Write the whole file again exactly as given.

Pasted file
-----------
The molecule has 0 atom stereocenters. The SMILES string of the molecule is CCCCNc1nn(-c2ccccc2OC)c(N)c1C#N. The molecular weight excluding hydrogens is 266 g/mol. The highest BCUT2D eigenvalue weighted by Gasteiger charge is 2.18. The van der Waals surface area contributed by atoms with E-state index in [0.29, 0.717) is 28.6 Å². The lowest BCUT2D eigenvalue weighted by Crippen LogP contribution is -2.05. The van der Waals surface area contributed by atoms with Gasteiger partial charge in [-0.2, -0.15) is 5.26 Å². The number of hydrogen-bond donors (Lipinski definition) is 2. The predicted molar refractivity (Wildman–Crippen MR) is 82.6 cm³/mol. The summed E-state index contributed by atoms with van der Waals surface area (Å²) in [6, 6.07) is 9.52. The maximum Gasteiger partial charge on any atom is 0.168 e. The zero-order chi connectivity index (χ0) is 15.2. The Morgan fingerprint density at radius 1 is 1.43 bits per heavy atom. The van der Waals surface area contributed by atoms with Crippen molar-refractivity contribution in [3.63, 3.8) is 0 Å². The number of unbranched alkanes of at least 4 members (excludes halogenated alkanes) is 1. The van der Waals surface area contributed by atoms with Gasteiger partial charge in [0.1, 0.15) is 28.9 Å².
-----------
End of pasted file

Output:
The molecule has 0 atom stereocenters. The SMILES string of the molecule is CCCCNc1nn(-c2ccccc2OC)c(N)c1C#N. The molecular weight excluding hydrogens is 266 g/mol. The highest BCUT2D eigenvalue weighted by Gasteiger charge is 2.18. The van der Waals surface area contributed by atoms with E-state index in [0.29, 0.717) is 28.6 Å². The lowest BCUT2D eigenvalue weighted by Crippen LogP contribution is -2.05. The van der Waals surface area contributed by atoms with Gasteiger partial charge in [-0.2, -0.15) is 5.26 Å². The number of hydrogen-bond donors (Lipinski definition) is 2. The predicted molar refractivity (Wildman–Crippen MR) is 82.6 cm³/mol. The summed E-state index contributed by atoms with van der Waals surface area (Å²) in [6, 6.07) is 9.52. The maximum Gasteiger partial charge on any atom is 0.168 e. The zero-order chi connectivity index (χ0) is 15.2. The Morgan fingerprint density at radius 1 is 1.43 bits per heavy atom. The van der Waals surface area contributed by atoms with Crippen molar-refractivity contribution in [3.63, 3.8) is 0 Å². The number of unbranched alkanes of at least 4 members (excludes halogenated alkanes) is 1. The van der Waals surface area contributed by atoms with Gasteiger partial charge in [0.1, 0.15) is 28.9 Å².